Vienna’s Fifth Gift to the world: New Electronic Music

Some day back in 1991 music programmer Klaus Filip introduced his new music production tool Iloop to his friend Christoph Kurzmann, who installed it on his laptop to use it as a completely new voice in improvisational music. While the rest of the world fell prey to grunge-rock in Vienna the birth of a new musical genre happened: electronic music, or to be more precise: a special kind of electroacustic improvisation. And because Kurzmann was the first to do this, I declare this Viennas gift to the world #5.

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And for some years the Viennese electronic music scene became the spearhead of progressive music making (again). Christoph Kurzmann founded Charhizma records, his friend and London ex-pat Peter Rehberg aka Pita co-founded Mego together with Ramon Bauer aka Sluta Leta and they were the first to release music by Fennesz. In 1995 the hugely infulential PhonoTaktik festival drew people and artists from all around the world. The music still is everything a regular music listener doesn’t want: usually slow paced, amorphous and refusing to fall into regular rhythms, minimal to monotony, perusing noise to form atmosphere and harmonies. Moreover usually completely instrumental and with a mania for detail only otherwise found in japanese artist’s work. And it is still the most exciting kind of music for people fanatic about music, aka readers of The Wire.
Then Kruder & Dorfmeister went on to global fame and in their wake Vienna was drowned underneath tons and tons of laid back grooves that became known as the Vienna coffee house sound. But the remains of these more forming years from 1991 to 1995 can still be heard in what has become known as clicks’n’cuts, minimal techno and too many other genre names that are too hard to follow but exciting to discover. If you want to check out history in your local record store, search for names like: Pita, Kurzmann, Fennesz, General Magic, Farmers Manual, Bruckmayr, Thilges3, Sluta Leta, Patrik Pulsinger, Lichtenberg, amo.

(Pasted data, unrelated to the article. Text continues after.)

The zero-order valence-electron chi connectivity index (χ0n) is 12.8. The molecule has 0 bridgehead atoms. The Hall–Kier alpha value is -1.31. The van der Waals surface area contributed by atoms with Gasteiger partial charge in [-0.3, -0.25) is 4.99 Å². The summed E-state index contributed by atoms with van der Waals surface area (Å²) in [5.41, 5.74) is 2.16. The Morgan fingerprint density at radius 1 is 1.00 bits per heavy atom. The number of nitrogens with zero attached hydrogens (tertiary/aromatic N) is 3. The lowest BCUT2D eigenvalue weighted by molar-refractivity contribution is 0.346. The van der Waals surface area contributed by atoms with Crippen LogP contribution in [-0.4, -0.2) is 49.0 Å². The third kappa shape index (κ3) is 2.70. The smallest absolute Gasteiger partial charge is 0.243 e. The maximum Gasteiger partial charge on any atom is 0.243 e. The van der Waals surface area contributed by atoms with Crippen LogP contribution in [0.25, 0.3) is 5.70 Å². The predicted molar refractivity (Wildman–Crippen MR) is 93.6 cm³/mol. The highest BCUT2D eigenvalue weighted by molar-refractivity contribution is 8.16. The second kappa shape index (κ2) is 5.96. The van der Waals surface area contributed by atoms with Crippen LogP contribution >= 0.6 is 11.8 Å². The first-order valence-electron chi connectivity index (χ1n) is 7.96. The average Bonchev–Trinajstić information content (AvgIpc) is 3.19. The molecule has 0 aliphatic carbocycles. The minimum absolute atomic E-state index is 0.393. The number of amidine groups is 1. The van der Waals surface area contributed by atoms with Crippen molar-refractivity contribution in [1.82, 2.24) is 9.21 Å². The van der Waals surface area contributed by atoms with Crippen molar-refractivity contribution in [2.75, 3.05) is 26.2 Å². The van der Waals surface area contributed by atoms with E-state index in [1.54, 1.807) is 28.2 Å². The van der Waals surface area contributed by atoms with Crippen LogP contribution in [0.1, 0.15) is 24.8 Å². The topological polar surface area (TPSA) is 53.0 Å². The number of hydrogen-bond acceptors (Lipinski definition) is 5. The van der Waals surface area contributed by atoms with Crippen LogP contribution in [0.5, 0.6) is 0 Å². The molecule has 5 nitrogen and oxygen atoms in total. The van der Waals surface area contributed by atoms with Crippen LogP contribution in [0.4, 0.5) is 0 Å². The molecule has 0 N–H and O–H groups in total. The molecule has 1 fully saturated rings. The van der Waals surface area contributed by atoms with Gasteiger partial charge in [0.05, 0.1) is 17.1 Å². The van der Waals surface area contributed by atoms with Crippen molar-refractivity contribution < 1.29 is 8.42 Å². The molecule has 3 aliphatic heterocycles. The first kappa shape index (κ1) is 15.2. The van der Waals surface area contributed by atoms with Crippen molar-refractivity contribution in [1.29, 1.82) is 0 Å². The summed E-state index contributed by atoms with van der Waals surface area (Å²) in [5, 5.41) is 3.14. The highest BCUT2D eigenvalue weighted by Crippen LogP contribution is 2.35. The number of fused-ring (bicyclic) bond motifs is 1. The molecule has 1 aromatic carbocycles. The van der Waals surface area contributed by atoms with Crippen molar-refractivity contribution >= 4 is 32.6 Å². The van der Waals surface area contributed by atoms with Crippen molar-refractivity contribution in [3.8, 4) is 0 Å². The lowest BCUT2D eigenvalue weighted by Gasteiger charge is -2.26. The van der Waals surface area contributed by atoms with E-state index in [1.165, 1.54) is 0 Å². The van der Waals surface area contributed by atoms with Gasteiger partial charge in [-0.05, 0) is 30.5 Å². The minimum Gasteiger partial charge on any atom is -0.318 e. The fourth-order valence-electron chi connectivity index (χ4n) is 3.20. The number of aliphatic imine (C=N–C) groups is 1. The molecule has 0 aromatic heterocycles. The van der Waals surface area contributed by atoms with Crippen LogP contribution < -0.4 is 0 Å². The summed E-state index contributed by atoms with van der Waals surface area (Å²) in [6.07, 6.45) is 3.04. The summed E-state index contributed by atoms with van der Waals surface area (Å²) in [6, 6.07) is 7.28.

3 Comments so far

  1. till (unregistered) on November 30th, 2006 @ 9:58 am
  2. georg cracked (unregistered) on November 30th, 2006 @ 11:28 am

    Till, you’d better beg to differentiate, ’cause we are talking about completely different music here. As it says “… refusing to fall into regular rhythms …” here and “unz unz unz” there.


  3. richardrj (unregistered) on December 1st, 2006 @ 11:35 am

    Well I read The Wire and I’m fanatical about music too, but I think it’s a bit of a sweeping statement to say the Vienna sound is the most exciting kind of music of all. Personally I tend to prefer listening to music played on real instruments rather than laptops – I admire instrumental virtuosity and would rather watch someone playing a guitar or saxophone than a Powerbook any time!

    I do agree however that the Vienna sound was highly influential and really put this city on the world map of electronic music. I interviewed Rehberg a few years ago for a magazine and found him a very driven and interesting personality. Of course the history lives on not only in the genres you mention but in the current work of Pita, Fennesz usw – they are still around and still making music, you know! Also you might have mentioned the Rhiz bar on the Gurtel which was the epicentre of this whole scene and where you can still check it out if you are so inclined.



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